By City News Service
A coyote killed a 3-year-old Jack Russell terrier and injured two other dogs in a rare daytime attack in the yard of a Rancho Santa Fe residence Jan. 22, and officials with the Helen Woodward Animal Center issued a warning in hopes of preventing similar incidents.
According to officials with the center, Evon Warner left her four dogs in her fenced backyard as she left to run an errand about 11 a.m. Jan. 22.
When she returned less than an hour later, she found her 2-year-old Dachshund
Heiny’’ suffering from bite wounds to his stomach and shoulder; her 8-year- old Poodle-terrier mix,
Lily,’’ with severe wounds to her head and neck; and 9-year old Shih Tzu,Mikey,’’ uninjured.
The Jack Russell terrier
Wyatt’’ was fatally injured.
I’m sure he was protecting them,’’ Werner told center officials.He was fearless. He had to distract the coyote to save them.’’
Werner said neighbors told her they had heard noises then saw a coyote jumping over her 7-foot steel fence.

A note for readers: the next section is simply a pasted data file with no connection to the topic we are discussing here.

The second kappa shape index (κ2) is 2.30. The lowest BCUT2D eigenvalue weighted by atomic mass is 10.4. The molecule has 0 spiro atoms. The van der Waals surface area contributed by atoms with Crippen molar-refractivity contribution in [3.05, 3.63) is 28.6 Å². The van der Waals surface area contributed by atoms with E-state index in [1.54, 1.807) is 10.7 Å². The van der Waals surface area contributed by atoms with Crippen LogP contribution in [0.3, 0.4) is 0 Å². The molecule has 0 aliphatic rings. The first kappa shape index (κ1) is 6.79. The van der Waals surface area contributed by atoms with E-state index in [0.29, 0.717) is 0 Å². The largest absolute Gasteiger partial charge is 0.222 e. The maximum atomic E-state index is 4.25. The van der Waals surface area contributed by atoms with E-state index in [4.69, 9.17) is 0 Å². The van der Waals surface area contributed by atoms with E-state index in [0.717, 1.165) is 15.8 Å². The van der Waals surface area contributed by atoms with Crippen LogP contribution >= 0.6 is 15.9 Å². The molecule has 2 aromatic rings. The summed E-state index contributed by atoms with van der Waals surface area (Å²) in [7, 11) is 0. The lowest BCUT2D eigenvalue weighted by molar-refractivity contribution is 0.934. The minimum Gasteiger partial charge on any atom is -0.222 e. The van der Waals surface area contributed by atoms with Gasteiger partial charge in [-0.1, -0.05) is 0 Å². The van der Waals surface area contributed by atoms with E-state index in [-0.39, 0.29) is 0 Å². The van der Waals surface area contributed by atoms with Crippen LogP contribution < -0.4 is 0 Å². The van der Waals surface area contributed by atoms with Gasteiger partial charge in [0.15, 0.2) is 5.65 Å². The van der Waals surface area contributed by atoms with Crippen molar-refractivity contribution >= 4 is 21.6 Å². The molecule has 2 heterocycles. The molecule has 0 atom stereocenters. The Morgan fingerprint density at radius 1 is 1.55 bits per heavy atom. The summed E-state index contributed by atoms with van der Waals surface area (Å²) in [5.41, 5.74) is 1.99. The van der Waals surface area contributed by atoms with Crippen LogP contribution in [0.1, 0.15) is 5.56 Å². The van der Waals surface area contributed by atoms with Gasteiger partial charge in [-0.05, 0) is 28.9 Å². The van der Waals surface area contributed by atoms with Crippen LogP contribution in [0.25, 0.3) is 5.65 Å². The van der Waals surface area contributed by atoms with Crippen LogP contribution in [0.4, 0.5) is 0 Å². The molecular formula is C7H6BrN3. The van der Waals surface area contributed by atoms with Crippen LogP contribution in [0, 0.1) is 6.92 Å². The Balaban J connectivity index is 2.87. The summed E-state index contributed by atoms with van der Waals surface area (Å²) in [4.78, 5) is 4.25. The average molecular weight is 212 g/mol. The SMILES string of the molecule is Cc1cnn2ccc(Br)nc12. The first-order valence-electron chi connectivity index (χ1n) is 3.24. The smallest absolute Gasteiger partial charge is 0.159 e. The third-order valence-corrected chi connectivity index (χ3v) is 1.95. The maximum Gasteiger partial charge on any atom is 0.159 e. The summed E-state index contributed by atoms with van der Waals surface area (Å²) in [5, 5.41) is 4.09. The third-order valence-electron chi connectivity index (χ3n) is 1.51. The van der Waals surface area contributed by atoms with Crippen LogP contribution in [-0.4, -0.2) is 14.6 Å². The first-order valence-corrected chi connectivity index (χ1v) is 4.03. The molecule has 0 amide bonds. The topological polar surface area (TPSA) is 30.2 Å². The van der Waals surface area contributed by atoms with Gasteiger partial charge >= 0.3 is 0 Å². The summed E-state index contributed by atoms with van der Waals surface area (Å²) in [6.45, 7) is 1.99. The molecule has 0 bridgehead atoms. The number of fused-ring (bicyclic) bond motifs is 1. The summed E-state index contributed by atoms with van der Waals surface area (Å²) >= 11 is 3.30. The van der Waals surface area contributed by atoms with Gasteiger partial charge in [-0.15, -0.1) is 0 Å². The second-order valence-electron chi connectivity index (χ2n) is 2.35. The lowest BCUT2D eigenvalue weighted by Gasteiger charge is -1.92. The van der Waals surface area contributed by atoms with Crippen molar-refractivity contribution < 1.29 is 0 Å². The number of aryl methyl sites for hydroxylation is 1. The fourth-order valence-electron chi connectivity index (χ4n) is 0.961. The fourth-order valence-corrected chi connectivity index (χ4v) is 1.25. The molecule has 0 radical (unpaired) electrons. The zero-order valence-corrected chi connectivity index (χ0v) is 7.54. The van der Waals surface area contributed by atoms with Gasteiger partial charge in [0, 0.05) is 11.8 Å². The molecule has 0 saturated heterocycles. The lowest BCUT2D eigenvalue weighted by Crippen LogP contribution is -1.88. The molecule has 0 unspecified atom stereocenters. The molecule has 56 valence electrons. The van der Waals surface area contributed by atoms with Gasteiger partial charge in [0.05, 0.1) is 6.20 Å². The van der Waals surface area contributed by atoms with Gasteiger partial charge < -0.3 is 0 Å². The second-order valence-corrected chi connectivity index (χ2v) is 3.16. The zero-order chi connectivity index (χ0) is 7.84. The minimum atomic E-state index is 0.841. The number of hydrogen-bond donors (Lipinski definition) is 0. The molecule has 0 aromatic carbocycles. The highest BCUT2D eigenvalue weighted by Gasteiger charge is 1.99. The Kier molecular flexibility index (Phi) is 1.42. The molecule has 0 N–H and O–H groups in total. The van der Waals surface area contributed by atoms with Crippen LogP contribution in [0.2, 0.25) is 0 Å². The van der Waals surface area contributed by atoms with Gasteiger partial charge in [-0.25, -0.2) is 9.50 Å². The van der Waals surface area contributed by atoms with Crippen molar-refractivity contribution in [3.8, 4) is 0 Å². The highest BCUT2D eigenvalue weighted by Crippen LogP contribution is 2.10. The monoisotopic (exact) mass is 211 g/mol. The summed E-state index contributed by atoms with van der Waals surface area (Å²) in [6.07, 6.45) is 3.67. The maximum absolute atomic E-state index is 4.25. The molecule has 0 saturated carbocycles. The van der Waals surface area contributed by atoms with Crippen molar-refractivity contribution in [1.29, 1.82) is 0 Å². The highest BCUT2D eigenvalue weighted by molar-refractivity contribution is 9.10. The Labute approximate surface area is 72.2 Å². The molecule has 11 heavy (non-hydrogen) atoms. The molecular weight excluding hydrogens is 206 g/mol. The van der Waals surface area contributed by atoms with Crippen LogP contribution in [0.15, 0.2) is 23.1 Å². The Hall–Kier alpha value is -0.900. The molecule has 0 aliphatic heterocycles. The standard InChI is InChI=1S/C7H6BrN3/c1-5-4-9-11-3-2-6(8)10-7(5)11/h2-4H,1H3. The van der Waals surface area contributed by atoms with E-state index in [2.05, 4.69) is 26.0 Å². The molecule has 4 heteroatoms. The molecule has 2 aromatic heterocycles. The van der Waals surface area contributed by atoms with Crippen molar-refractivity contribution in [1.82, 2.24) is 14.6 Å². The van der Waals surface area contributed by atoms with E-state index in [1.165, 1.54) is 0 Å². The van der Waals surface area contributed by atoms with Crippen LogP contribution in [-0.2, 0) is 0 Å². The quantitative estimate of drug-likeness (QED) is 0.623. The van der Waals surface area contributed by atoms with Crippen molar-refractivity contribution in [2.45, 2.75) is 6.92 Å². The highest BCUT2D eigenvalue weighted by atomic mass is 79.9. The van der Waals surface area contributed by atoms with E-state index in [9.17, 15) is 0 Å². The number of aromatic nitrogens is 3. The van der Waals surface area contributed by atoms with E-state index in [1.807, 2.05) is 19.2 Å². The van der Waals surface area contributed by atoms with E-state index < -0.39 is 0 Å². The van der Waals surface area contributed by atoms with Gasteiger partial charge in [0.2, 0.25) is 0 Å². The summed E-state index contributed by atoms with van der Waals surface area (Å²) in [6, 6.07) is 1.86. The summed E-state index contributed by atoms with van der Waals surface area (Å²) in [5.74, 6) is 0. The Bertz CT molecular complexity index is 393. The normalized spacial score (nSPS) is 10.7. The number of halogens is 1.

A coyote bite to the neck tends to be fatal as coyotes instinctively break the necks of their victims, according to the Helen Woodward Animal Center.
The two injured canines were treated at Helen Woodward’s Companion Animal Hospital and were placed on antibiotics and pain medication, according to animal center officials.
Helen Woodward Animal Center and the Companion Animal Hospital staff said pet owners should keep pets inside between dusk and early morning — when coyotes primarily hunt for food — and use a short leash if heading outside for a bathroom break. Pet owners should also avoid leaving food in their yards, including pet food and fruit that has fallen from trees.
Nighttime walks should be avoided or, if absolutely necessary, pet-owners should use a very short leash.
Backyard fences should be at least 6 feet high to prevent coyotes from leaping over. Coyotes are also known to dig, so animal center officials recommended installing a vinyl lattice 2 to 3 feet below ground.